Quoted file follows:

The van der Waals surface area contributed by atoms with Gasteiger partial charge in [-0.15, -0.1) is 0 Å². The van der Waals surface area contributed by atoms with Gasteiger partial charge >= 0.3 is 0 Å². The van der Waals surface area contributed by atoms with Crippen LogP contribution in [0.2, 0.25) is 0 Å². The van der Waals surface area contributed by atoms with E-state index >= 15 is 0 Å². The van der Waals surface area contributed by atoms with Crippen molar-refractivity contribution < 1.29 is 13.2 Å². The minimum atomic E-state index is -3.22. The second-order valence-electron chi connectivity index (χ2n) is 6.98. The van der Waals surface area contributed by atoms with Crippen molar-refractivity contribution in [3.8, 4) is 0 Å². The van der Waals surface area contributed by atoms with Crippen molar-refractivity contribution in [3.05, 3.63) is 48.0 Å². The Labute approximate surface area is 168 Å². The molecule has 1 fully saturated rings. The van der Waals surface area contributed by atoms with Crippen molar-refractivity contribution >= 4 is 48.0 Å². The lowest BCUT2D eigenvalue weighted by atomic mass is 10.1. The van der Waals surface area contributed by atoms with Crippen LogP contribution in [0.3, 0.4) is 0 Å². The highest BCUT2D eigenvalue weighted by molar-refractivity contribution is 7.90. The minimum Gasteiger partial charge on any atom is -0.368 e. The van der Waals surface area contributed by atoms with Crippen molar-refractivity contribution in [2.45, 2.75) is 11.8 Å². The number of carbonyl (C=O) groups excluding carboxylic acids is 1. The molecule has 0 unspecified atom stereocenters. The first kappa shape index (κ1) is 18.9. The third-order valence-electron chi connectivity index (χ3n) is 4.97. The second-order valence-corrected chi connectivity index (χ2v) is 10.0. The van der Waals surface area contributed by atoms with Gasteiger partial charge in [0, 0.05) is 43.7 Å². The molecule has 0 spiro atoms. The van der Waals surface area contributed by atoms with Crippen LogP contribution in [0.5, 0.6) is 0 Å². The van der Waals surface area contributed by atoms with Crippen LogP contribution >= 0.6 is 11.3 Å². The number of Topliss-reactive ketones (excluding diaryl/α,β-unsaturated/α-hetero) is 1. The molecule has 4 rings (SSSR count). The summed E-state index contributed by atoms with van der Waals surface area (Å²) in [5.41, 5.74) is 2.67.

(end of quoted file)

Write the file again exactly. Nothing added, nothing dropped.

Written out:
The van der Waals surface area contributed by atoms with Gasteiger partial charge in [-0.15, -0.1) is 0 Å². The van der Waals surface area contributed by atoms with Gasteiger partial charge >= 0.3 is 0 Å². The van der Waals surface area contributed by atoms with Crippen LogP contribution in [0.2, 0.25) is 0 Å². The van der Waals surface area contributed by atoms with E-state index >= 15 is 0 Å². The van der Waals surface area contributed by atoms with Crippen molar-refractivity contribution < 1.29 is 13.2 Å². The minimum atomic E-state index is -3.22. The second-order valence-electron chi connectivity index (χ2n) is 6.98. The van der Waals surface area contributed by atoms with Crippen molar-refractivity contribution in [3.8, 4) is 0 Å². The van der Waals surface area contributed by atoms with Crippen molar-refractivity contribution in [3.05, 3.63) is 48.0 Å². The Labute approximate surface area is 168 Å². The molecule has 1 fully saturated rings. The van der Waals surface area contributed by atoms with Crippen molar-refractivity contribution >= 4 is 48.0 Å². The lowest BCUT2D eigenvalue weighted by atomic mass is 10.1. The van der Waals surface area contributed by atoms with Crippen LogP contribution in [0.3, 0.4) is 0 Å². The highest BCUT2D eigenvalue weighted by molar-refractivity contribution is 7.90. The minimum Gasteiger partial charge on any atom is -0.368 e. The van der Waals surface area contributed by atoms with Crippen molar-refractivity contribution in [2.45, 2.75) is 11.8 Å². The number of carbonyl (C=O) groups excluding carboxylic acids is 1. The molecule has 0 unspecified atom stereocenters. The first kappa shape index (κ1) is 18.9. The third-order valence-electron chi connectivity index (χ3n) is 4.97. The second-order valence-corrected chi connectivity index (χ2v) is 10.0. The van der Waals surface area contributed by atoms with Gasteiger partial charge in [0, 0.05) is 43.7 Å². The molecule has 0 spiro atoms. The van der Waals surface area contributed by atoms with Crippen LogP contribution in [0.5, 0.6) is 0 Å². The van der Waals surface area contributed by atoms with Crippen LogP contribution >= 0.6 is 11.3 Å². The number of Topliss-reactive ketones (excluding diaryl/α,β-unsaturated/α-hetero) is 1. The molecule has 4 rings (SSSR count). The summed E-state index contributed by atoms with van der Waals surface area (Å²) in [5.41, 5.74) is 2.67.